Between Happiness, sadness, costumes and identity

By: Mato Wexler

Purim is perhaps the most joyful holiday in the Jewish calendar, in Israel and in the world, Jews dress up in costumes, fill cities, communities and kenim with colors. These are days of celebration and above all joy. In Israel people go dressed up to their workplace, there are parades in the streets, neighbors, colleagues, friends and families exchange mishlochei manot. And what do we celebrate? Basically, what we celebrate on most of our holidays, that we are still alive as a people, that we were not defeated and we can celebrate the continuity of the Jewish people. The holiday of Purim is a tradition that both secular and religious Jews, no matter what stream they are from, celebrate in the same way.

However, this Purim that is about to begin, requires us to think and observe things differently, since October 7, 2023, Israeli society and the Jewish people are going through a moment of extreme complexity. The numbers representing dead civilians and soldiers, people kidnapped in Gaza, families destroyed by the loss of their loved ones or by the despair of having their loved ones kidnapped, multiple anti-Semitic attacks, demonstrations of hatred towards Jews and Israel and millions of human beings who share the anguish and pain.

On this Purim we ask ourselves if it is okay to celebrate and be happy because on the one hand, it is part of the tradition, but on the other hand, how to be happy when we are surrounded by so much pain and anguish.

The dilemma is complex, I believe that traditions are important for the identity of a people and celebrating is legitimate, even necessary. But I believe that in general, but in this Purim in particular, we should not celebrate just because it is Purim, just for the sake of celebrating. We should think about why we celebrate, who we celebrate for and who we are.

Sometimes wearing a “disguise” is meant to hide and protect and in other contexts it is an element to celebrate and a symbol of happiness.

In recent times, without being Purim, many of us go through life with a mask. We use a mask not to show what we feel, what we think, to hide our fears, anger and a lot of other feelings and thoughts in order to protect ourselves and also our environment, our children, our families, friends, etc.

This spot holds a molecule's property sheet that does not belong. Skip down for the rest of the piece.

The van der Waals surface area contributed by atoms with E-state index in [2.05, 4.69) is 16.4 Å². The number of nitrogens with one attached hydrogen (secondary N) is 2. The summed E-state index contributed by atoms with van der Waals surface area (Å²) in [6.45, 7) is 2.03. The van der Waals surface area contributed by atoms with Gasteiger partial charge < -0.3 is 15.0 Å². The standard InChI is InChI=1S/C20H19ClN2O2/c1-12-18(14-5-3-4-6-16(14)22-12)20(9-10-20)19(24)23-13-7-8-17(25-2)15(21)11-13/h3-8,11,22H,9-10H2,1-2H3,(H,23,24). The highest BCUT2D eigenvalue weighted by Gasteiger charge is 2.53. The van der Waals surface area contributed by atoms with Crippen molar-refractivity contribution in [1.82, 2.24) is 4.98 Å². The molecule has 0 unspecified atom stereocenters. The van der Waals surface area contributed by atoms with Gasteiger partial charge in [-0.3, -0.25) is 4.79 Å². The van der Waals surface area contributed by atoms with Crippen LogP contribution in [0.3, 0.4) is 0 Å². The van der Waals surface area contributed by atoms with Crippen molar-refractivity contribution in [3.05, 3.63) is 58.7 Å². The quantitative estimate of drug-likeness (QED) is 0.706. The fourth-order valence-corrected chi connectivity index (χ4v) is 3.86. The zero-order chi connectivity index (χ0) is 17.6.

I also know many cases in which we use masks to hide who we are, there are Jews in the world who feel threatened and prefer to hide their Jewish identity to protect themselves and their environment.

The question of identity and who we are, especially on this Purim, I think it is mandatory. I think that in order to celebrate these days, it is necessary to first try to take off our masks, to look at ourselves and understand that what is happening to us in recent times is also part of our identity as Jews, the horror that we live as a society and as a people is part of our history.

I think that in this Purim we should not only celebrate for what happened or did not happen according to Megillat Esther, but we should celebrate for what may happen and for what we can be from our Jewish identity. Celebrate by demanding the return of the more than 100 kidnapped in Gaza, celebrate by demanding that the families who had to leave their homes can soon return to their homes, celebrate by demanding that so much death and pain not be in vain. Let us celebrate so that together as a society and as a people we can build bridges that unite us from our differences.

May this Purim be an opportunity to reconnect with ourselves and our environment, may the costumes be to celebrate without forgetting the responsibility we have to continue building our identity, our society and our people.

Chag Purim Sameach.

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